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CONLANG  March 2012, Week 5

CONLANG March 2012, Week 5

Subject:

Re: Word lists based on order of language acquisition

From:

Gary Shannon <[log in to unmask]>

Reply-To:

Constructed Languages List <[log in to unmask]>

Date:

Fri, 30 Mar 2012 08:45:18 -0700

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text/plain

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On Fri, Mar 30, 2012 at 4:03 AM, Veoler <[log in to unmask]> wrote:
> This might interest you:
>
> http://www.une.edu.au/bcss/linguistics/nsm/
>
>
> 2012/3/28 Matthew Martin <[log in to unmask]>:
>> I've been kicking around the idea of a small family conlang (a fake language
>> with a small fixed vocab, for use in a home setting among parents and children).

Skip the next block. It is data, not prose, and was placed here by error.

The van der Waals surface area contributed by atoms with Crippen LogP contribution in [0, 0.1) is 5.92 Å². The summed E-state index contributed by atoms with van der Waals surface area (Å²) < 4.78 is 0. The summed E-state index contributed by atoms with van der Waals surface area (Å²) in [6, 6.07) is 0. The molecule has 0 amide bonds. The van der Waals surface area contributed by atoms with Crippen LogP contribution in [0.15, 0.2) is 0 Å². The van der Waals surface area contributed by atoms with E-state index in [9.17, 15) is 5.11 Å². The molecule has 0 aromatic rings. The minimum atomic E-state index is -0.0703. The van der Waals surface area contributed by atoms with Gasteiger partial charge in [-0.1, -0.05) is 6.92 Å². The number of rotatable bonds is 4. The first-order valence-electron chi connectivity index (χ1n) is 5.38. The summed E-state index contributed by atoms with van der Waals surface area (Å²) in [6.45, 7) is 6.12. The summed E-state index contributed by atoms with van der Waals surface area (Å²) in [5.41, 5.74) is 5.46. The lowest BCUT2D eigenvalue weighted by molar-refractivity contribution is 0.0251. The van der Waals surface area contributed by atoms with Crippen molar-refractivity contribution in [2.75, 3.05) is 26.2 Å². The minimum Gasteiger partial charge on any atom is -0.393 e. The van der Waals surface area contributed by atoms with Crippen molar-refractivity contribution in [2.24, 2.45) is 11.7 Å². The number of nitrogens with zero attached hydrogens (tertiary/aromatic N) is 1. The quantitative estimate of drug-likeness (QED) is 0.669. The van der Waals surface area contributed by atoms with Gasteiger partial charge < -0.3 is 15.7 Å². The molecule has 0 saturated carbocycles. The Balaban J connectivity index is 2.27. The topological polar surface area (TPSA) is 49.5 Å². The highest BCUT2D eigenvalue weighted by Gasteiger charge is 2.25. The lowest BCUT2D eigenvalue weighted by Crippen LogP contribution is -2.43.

I've found NSM to be very interesting. My one misgiving with it is
that the semantic primes are primitive in a deep, abstract way, but
are not "primitive" to human experience. A baby learns what "fur" is
by grabbing the cat and rubbing his face in its fur, and tasting it
and smelling it. "Fur" is a primitive of human experience, just as
"cat" or "mouse" or "sunshine" or "water". By contrast, I recall once
reading an NSM definition for "mouse" that was hundreds of words long.

NSM primitives are discovered by long and thoughtful analysis of a
wide range of semantic concepts. Experiential primitives are
discovered by crawling around in the grass, playing with the cat,
knocking over a glass of water, taking a bath, going out in the
snow,...

While the NSM vocabulary is fine for philosophers and linguists, I
would think a vocabulary for children would consist more of basic
actions, substantives and attributes common to daily experience like
"water", "food", "sleep", "play" ("run", "jump"), "laugh", "cry",
"happy", "sad", "angry", "hurt". These are things that are experienced
directly and do not need to be defined or explained. So while the
philosopher finds it interesting to define "cat" the child needs no
definition: http://www.wimp.com/littlegirl/

--gary

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